Who knew Michael Bay was an animal-lover? The director of multiple Meat Loaf videos, lingerie ads and Pearl Harbor offered a hefty reward for the capture of the now-infamous YouTube puppy-drowner. "There is a disturbing video going around the news outlets," Bay's people blogged on MichaelBay.com, "of a blonde young woman in a red sweatshirt casually tossing squealing puppies into the fast-moving river one by one. Michael Bay... is offering a $50,000 [£32,500] reward for information leading to [her] arrest and successful prosecution." Soon after it was posted, however, the blog vanished again. Maybe Bay was told the girl had already been identified by web users, and was being investigated by police in Bosnia, where she's thought to live. Maybe he realised he'd been a tad generous: the maximum punishment for such a crime in Bosnia is a €15,000 (£12,500) fine, so the girl could split his reward for a tidy profit. Or maybe he just decided she had the right stuff for Transformers 4 – a criminal record might damage her visa application.
* I wasn't the only diarist to wonder whether Boris Johnson had really got the hang of austerity when an invitation arrived to Wednesday's lavish Square Mile Masked Ball, at which the Mayor was guest of honour. I think it was the Mail that described the dinner, for which assorted super-rich City types forked out £5,000 per table, as "a display of Bacchanalian excess". But our concerns went unheeded, for in his speech Mr Johnson complained that he'd been accused by meddlesome journalists of "ignoring the recession" by attending. Upon reading this, he told his audience, he'd paused and "thought about it for a millisecond", before deciding to turn up and enjoy the high-class canapes and free-flowing Louis Roederer champagne anyway. Celebrating the event's success, Martin Deeson of Square Mile magazine declared defiantly, "Even when times are hard, bankers like to party hard". And he does indeed sound like a complete and utter banker.
* Culture minister Ed Vaizey demonstrates a disturbingly sure grasp of fashion-speak in his first column for GQ magazine, gushing that he's the UK fashion industry's "biggest fan" and that "British politicians should stop being embarrassed about fashion". No ghastly tucked-in tees or baseball caps in Vaizey's wardrobe, but rather, he claims, a 20-year-old Vivienne Westwood shirt and handmade Timothy Everest suit – both of which unexpectedly impressed the fashion department of this newspaper. In lamenting the fashion ignorance of his parliamentary colleagues, however, I fear Mr Vaizey has been remiss in one respect. "Caroline Flint, a Labour MP, did a fashion shoot... and had to spend weeks playing it down," he writes. "Ken Livingstone has been out and proud about owning an Ozwald Boateng suit. And that's about it." About it? Surely he hasn't forgotten that his own boss, David Cameron, was voted one of the 10 best-dressed men in the land for the past four years running – by GQ magazine?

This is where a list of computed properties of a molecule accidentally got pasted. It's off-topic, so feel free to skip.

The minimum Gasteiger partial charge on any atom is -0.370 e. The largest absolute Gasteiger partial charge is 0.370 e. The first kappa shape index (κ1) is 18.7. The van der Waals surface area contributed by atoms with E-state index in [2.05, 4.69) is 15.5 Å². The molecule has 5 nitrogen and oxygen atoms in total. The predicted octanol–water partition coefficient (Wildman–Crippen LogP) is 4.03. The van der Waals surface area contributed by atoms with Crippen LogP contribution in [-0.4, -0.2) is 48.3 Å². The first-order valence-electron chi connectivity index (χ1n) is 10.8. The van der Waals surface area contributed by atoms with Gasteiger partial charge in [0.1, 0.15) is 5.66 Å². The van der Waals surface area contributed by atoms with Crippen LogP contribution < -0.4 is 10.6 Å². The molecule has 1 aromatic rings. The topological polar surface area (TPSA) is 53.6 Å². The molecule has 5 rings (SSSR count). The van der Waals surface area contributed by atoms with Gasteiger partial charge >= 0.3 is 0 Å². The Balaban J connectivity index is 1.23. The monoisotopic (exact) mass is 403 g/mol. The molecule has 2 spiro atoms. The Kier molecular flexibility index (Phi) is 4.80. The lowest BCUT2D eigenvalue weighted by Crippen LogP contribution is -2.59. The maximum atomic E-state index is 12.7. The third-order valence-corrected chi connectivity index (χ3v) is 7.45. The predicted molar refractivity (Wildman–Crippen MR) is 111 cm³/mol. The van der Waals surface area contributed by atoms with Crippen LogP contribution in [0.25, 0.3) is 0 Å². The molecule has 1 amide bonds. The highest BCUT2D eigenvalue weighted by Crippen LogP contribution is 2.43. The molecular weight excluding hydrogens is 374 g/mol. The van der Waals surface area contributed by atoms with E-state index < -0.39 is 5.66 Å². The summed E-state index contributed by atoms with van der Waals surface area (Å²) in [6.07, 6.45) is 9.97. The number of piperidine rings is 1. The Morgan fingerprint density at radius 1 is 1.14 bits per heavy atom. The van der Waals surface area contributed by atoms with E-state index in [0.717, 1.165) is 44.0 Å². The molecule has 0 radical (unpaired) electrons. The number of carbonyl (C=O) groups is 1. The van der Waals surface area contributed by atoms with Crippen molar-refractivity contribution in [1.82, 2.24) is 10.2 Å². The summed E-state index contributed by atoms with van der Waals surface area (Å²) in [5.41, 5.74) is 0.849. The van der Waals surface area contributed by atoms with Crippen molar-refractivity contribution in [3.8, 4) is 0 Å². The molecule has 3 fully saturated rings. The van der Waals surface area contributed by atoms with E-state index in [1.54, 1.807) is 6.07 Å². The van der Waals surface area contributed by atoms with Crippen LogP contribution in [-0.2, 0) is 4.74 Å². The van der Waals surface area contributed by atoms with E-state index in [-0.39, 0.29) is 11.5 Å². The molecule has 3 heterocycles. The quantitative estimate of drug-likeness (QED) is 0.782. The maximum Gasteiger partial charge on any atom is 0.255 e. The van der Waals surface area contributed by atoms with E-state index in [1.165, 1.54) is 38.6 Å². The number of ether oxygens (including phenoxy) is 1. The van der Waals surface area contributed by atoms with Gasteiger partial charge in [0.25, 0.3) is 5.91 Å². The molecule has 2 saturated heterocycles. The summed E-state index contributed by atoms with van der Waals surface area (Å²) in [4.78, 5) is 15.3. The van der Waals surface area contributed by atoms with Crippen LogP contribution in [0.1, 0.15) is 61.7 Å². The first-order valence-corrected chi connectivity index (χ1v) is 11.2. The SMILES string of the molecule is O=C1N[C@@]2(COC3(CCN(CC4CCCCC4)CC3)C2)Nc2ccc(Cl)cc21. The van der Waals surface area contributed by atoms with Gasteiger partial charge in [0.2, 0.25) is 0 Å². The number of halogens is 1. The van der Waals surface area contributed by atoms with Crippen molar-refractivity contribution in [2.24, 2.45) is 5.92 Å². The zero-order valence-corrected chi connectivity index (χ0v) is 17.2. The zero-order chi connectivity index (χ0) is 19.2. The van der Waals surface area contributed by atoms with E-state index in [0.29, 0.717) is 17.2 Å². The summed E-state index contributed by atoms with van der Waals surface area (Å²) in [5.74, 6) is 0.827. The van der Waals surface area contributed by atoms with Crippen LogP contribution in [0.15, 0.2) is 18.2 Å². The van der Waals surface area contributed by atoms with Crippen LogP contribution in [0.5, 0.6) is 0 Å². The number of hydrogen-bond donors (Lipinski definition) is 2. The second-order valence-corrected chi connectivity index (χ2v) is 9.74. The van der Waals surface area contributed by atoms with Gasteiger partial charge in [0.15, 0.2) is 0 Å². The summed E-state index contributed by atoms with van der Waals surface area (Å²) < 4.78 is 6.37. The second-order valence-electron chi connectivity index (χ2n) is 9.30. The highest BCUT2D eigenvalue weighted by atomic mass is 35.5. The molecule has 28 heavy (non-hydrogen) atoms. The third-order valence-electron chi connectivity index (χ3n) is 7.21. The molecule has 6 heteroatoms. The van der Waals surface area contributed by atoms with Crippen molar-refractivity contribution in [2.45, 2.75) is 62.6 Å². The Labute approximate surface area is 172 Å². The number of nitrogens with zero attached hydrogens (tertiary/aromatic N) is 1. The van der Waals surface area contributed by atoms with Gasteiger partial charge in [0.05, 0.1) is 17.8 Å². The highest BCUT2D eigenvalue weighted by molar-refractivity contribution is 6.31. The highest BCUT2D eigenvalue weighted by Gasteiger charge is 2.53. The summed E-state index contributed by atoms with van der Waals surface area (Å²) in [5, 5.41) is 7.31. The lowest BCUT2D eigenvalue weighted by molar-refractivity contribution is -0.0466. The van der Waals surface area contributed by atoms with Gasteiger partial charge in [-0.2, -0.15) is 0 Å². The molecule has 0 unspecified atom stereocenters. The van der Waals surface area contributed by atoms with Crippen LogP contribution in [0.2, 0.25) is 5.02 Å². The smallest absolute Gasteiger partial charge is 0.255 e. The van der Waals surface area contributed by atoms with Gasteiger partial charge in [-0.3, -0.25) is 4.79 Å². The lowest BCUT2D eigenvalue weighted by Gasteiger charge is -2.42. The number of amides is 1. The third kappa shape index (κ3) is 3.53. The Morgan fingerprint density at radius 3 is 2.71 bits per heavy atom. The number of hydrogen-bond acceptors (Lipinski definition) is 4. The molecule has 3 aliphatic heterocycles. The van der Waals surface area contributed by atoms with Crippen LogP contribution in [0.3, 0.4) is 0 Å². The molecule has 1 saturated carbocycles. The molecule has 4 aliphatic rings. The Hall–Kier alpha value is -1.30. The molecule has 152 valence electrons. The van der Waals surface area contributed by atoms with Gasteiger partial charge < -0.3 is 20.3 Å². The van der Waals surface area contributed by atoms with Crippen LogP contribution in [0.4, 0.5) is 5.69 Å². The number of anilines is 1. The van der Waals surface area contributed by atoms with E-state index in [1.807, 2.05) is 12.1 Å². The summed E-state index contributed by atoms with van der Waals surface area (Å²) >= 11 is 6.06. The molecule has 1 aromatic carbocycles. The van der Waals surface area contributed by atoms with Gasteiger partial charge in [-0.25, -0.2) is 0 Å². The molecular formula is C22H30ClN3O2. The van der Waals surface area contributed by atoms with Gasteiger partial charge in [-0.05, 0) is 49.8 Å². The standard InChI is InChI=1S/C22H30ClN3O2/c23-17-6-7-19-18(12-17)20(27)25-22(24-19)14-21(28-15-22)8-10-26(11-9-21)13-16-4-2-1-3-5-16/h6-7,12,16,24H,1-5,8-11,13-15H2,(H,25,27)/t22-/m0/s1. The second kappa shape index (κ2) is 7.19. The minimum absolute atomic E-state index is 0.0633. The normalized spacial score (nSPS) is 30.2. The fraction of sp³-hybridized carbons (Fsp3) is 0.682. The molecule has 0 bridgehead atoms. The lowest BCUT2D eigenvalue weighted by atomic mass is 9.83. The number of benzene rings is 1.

* Might Sir Stuart Rose, due to step down as chairman of M&S next year, care to join the likes of Alan Sugar and Peter Jones on the small screen? Not in front of the camera, at least. "I would be hopeless," he told me at the launch of Daisy Goodwin's novel My Last Duchess. "I really don't think so." He does, however, seem to suggest that Sugar and the Dragons could learn a thing or two about business programming. "People are very interested in how business works, and there's a lack of understanding about how important it is," he says. "But there is also a danger that, in the last year or two, people have trivialised it." Some people will trivialise anything, Sir Stu.
* Still getting up everyone's noses three decades after their demise, the Sex Pistols have lent their name to a perfume by French perfumiers Etat Libre d'Orange. Sold for £32.50 (more than Britney's "Believe", or Jordan's "Stunning"), in a tartan-topped bottle, it purports to smell like "revolution in a bottle", though in fact it contains such conventional scents such as lemon and pepper. Sweat, spilt beer and urine might have been more appropriate.